House GOP chastise equal employment chair for hurting businesses

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The agency has shifted its focus toward combating systemic discrimination, which critics say is leading it to investigate businesses where there have been no complaints.

"I think it's our concern that there has been an increasingly aggressive approach by the EEOC enforcing federal nondiscrimination laws with questionable benefits to our employees and little consideration of larger consequences for job creation," said Rep. Tim Walberg (R-Mich.), chairman of the Education and Workforce Committee's subcommittee on Workforce Protections.

"We should not be dragging our nation's job creators through unnecessary and costly investigations without factual basis of wrongdoing."

Walberg also expressed concern that the commission was allowing its enforcement actions to be run by its top lawyer acting alone.

As a result, he said, the commission was unwisely pursuing cases that it ended up losing, wasting government money and ignoring its significant backlog of cases.

"Any lawyer that tells you they've won every case is a lawyer that's never tried a case," retorted Rep. Joe Courtney (D-Conn.), the ranking member on the panel. "It's kind of the nature of the business."

The commission Chairwoman Jacqueline Berrien defended the way the EEOC reviews the roughly 100,000 cases it receives each year.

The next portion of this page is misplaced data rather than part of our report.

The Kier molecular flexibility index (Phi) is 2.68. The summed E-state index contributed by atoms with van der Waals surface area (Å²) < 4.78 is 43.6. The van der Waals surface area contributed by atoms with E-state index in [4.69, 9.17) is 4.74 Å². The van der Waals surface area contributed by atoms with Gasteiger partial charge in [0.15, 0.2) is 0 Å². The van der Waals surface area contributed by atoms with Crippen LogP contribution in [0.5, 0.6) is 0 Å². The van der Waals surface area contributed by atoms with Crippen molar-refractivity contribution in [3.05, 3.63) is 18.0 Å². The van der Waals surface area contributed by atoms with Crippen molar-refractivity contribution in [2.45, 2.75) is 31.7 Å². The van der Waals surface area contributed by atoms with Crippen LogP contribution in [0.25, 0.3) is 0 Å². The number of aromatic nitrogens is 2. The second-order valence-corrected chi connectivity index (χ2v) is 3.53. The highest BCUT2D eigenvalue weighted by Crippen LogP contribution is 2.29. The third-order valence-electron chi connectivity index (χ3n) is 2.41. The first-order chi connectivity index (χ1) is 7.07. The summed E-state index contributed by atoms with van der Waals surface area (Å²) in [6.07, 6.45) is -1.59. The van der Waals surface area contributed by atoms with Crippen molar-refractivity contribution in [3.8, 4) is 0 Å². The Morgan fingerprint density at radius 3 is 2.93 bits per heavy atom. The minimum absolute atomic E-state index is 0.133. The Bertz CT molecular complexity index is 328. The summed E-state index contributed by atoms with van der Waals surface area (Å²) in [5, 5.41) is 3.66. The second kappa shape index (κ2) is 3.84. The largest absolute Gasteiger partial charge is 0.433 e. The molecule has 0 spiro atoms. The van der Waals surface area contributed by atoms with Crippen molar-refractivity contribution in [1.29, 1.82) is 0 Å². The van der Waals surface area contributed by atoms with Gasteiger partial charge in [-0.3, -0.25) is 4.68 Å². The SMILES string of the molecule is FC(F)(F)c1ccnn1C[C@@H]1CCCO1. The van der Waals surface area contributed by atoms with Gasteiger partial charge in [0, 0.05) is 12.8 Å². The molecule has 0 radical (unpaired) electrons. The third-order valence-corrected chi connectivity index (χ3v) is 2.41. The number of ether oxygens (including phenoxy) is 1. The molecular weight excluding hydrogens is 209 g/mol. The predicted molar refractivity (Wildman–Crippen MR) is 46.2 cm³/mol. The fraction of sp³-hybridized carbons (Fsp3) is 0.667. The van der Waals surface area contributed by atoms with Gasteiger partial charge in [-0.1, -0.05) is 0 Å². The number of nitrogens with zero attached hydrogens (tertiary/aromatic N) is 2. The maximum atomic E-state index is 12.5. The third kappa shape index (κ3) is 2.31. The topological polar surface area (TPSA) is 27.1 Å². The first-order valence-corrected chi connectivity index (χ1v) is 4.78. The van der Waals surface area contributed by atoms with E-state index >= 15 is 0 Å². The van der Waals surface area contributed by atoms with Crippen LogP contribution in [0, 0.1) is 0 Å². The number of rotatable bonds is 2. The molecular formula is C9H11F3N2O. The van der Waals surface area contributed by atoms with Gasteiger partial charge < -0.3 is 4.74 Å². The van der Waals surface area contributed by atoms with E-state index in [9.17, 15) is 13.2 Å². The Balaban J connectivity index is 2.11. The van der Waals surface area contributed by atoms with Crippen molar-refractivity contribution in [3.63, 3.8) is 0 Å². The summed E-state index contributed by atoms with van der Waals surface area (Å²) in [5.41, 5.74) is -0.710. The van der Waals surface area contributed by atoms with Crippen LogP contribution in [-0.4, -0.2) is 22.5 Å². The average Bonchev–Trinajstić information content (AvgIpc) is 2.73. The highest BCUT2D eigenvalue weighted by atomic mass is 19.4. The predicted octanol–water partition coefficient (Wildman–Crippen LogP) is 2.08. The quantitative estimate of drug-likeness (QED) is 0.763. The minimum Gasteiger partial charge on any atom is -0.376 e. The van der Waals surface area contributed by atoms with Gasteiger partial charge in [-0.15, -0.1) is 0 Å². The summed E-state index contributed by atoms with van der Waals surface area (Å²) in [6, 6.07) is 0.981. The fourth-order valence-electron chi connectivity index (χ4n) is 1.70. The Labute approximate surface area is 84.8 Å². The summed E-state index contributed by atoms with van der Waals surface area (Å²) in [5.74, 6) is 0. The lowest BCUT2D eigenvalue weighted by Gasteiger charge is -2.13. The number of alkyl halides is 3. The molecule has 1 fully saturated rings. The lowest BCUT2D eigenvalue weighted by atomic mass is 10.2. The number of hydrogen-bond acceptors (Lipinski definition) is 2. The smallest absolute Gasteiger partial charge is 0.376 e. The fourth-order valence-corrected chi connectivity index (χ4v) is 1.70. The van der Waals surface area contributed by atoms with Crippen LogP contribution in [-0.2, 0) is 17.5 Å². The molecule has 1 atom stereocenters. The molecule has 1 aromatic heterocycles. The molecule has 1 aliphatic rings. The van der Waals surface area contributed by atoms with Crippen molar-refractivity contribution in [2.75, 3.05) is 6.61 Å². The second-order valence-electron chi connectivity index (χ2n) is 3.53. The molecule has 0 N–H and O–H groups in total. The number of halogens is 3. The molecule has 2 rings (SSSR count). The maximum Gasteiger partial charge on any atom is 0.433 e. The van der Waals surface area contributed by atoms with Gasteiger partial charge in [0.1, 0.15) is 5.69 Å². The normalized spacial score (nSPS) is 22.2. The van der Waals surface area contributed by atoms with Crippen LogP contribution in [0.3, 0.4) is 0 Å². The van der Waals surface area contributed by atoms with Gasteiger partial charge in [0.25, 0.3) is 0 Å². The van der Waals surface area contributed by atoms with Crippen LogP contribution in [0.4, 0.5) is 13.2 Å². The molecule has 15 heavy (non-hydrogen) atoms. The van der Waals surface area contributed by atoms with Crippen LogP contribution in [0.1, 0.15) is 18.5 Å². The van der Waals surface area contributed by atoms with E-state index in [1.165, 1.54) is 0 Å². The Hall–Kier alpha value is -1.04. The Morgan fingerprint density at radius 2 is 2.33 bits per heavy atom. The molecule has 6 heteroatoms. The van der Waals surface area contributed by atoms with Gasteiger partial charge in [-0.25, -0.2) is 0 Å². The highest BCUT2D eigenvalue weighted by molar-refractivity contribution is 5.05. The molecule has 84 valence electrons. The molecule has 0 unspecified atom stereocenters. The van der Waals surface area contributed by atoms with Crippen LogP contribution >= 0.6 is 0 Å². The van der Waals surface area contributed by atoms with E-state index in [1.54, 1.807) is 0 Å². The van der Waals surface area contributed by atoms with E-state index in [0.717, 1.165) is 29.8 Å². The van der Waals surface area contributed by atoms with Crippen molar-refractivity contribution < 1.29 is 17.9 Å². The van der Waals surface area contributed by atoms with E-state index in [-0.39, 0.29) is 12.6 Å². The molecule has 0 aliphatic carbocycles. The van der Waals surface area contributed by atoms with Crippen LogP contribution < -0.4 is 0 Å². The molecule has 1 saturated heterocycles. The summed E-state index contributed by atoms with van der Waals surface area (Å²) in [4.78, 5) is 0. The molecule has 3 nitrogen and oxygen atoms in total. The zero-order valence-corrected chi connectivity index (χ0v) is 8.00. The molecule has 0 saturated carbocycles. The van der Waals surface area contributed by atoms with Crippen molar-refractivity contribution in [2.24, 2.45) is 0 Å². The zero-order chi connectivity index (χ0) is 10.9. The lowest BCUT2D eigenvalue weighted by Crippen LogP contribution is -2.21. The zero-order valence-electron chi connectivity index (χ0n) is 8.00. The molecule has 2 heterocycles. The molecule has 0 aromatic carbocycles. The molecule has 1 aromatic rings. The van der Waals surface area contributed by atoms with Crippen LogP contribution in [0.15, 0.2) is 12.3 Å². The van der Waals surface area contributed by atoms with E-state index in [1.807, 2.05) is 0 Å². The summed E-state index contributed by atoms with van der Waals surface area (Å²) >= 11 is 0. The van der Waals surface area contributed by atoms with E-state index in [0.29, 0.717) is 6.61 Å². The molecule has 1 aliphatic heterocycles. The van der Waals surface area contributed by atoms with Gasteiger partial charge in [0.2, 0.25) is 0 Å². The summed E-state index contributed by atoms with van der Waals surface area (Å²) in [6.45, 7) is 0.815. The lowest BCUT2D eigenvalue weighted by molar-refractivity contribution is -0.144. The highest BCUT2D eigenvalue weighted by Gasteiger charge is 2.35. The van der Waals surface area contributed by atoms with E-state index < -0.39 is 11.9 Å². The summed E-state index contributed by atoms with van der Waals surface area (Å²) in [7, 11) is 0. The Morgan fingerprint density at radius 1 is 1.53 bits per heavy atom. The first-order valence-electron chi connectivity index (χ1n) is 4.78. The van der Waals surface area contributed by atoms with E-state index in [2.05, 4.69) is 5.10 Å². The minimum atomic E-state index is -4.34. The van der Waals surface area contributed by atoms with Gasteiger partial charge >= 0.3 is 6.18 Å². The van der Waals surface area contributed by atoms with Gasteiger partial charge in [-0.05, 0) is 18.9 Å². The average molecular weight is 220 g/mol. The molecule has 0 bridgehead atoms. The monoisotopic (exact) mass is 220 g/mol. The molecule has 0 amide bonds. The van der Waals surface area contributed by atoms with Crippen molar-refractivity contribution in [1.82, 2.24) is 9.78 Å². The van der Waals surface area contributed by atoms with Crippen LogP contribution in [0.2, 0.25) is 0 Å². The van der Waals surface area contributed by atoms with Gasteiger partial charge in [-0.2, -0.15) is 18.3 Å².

Making matters harder for the commission, she said, are laws passed in recent decades that have expanded the EEOC's scope while budget cuts have reduced its staff.

"Our jurisdiction has grown," Berrien said. "During that same period our funding has decreased significantly. Our staffing has decreased significantly."

The commission is also furloughing its employees as a result of sequestration, the across-the-board federal budget cuts.

Those cuts have "had a real impact on our workforce and we fear it will have a real impact on our ability to make further progress toward fulfilling our mission," Berrien added.

Last April, the commission issued a guidance for businesses that conduct background checks on their workers and new hires.

The guidance, which the agency says cracks down on a practice that has a disparate impact on black and Hispanic workers, notifies employers that using a background check to make hiring decisions could expose them to possible prosecution.

The guidance does not have the force of law, but some Republicans on the panel expressed concern that it nonetheless constituted an excess of power and was rushed through without appropriate public comment.

"I see it as an overreach," Rep. Larry Bucshon (R-Ind.) said.

Democrats on the subcommittee cited the pay disparity between men and women and pushed for passage of the Paycheck Fairness Act, which seeks to address that imbalance.

Berrien said the EEOC has been working on the issue for years.

"That is a real priority, to close that gap once and for all," she said, "and I think we have made some significant progress in doing that."

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